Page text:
A decision on whether to increase council tax in Sheffield next year could be affected by the withdrawal of a £1.9m grant to the city council.
The council is facing a £42.7m cut in its revenue support grant - core funding from Government - next year as well as losing the specific grant to cover the cost of freezing council tax.
Coun Ben Curran, cabinet member for finance, said: “What the Government often does when they make these announcements is withdraw specific grants and they are rolling them into the revenue support grant, which by the way is also being cut.”
Coun Curran said no decision had yet been made on whether to raise council tax or not and more consultation would take place in the new year on the council’s budget.
But he said that the removal of the grant was ‘one factor of many’ in the process.
He added: “It doesn’t necessarly mean that we will have to raise council tax.
“Councils up and down the country will do things differently and most of them have not made a decision yet.”
If council tax does go up, it is likely to be below two per cent because that would trigger a referendum.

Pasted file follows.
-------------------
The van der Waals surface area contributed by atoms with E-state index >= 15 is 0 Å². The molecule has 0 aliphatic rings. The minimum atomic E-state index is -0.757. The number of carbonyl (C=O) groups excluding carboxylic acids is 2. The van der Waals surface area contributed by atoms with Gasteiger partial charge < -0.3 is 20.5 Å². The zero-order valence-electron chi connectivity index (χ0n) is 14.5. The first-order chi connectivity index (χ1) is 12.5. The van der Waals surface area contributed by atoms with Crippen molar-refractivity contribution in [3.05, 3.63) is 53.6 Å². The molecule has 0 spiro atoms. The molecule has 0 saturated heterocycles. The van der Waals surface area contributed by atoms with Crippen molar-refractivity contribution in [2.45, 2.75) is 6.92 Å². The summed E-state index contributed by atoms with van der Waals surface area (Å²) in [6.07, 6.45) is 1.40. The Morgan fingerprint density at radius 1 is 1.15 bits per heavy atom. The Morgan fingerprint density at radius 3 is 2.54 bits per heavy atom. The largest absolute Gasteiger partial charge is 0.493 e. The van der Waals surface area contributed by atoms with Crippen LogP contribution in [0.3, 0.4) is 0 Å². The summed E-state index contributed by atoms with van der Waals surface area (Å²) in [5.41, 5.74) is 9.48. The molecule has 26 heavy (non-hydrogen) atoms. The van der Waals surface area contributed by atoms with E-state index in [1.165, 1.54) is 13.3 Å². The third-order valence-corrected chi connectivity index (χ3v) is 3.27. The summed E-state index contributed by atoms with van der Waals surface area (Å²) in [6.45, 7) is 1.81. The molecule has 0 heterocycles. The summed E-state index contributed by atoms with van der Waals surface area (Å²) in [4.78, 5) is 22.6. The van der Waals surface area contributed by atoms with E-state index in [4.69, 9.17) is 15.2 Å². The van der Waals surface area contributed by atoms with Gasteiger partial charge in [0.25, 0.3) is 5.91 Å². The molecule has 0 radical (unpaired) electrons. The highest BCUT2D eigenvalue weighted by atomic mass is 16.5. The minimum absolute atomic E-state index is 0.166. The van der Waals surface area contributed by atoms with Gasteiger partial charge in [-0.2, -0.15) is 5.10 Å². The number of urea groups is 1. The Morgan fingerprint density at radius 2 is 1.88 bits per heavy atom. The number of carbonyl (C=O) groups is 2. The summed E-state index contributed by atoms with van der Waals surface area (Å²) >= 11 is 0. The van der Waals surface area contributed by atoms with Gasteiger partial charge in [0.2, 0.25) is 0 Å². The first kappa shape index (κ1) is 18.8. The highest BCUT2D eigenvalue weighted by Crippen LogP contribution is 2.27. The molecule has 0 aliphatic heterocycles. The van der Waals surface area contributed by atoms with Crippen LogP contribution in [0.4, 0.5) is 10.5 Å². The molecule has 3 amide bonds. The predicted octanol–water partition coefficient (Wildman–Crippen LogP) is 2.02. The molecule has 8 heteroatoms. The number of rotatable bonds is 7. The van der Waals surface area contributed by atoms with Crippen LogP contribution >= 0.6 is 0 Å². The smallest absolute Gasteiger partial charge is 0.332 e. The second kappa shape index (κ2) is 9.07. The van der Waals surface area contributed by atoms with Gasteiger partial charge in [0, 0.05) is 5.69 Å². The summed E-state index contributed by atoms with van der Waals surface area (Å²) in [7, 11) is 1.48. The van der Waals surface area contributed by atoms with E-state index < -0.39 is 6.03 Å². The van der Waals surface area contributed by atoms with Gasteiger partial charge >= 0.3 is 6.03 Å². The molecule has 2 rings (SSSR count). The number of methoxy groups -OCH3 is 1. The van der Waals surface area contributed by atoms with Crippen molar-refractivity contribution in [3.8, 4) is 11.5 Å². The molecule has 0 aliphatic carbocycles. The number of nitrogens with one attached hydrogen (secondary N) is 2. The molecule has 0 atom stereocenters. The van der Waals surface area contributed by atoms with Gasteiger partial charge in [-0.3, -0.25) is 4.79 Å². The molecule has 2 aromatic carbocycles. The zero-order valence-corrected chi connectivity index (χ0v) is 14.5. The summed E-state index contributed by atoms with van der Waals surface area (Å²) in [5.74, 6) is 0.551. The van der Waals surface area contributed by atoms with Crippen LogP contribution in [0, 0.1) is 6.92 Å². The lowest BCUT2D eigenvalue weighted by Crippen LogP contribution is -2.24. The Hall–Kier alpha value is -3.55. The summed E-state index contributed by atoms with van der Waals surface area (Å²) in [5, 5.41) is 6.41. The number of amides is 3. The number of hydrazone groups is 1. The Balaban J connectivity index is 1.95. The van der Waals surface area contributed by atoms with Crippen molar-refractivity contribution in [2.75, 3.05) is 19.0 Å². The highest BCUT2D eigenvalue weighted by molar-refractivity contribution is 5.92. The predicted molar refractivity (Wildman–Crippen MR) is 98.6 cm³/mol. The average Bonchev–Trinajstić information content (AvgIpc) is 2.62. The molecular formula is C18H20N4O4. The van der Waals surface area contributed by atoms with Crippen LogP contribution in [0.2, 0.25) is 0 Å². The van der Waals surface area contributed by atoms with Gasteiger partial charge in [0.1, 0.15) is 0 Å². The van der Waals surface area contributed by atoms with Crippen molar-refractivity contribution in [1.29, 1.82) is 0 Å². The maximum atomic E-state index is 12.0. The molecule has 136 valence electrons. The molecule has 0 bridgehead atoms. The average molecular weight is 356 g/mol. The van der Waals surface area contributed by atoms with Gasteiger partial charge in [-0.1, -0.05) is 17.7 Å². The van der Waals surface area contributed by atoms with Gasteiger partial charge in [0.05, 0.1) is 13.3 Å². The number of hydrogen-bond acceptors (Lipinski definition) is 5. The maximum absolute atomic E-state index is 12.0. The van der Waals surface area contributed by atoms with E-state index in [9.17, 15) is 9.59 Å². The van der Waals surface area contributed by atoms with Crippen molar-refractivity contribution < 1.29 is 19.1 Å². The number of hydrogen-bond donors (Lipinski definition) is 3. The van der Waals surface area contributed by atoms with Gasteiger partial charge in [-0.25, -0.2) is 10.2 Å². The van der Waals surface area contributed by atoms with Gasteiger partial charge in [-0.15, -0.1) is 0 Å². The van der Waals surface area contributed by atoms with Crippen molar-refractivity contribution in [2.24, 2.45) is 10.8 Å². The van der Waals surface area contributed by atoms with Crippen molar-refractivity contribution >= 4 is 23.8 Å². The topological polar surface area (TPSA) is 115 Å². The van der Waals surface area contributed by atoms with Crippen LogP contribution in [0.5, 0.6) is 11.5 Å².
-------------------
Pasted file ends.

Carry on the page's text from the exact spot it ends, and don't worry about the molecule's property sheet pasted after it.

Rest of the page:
A two per cent rise on a Band A property in Sheffield would see bills rise from £995.41 per year to £1,015.31 a year.
The council has also lost out on a welfare grant which it has used to help residents in need for the past two years, Coun Curran said.
He added: “It helped the most vulnerable people in the city who needed things like white goods but couldn’t afford them.”
When the Local Government Settlement was announced this week, minister Kris Hopkins said councils would face an average cut of 1.8 per cent in their ‘spending power’.
He said the drive to freeze council tax costs had brought the average bill down by 11 per cent.
It no costs £1,075 for the average Band D taxpayer nationwide, he said.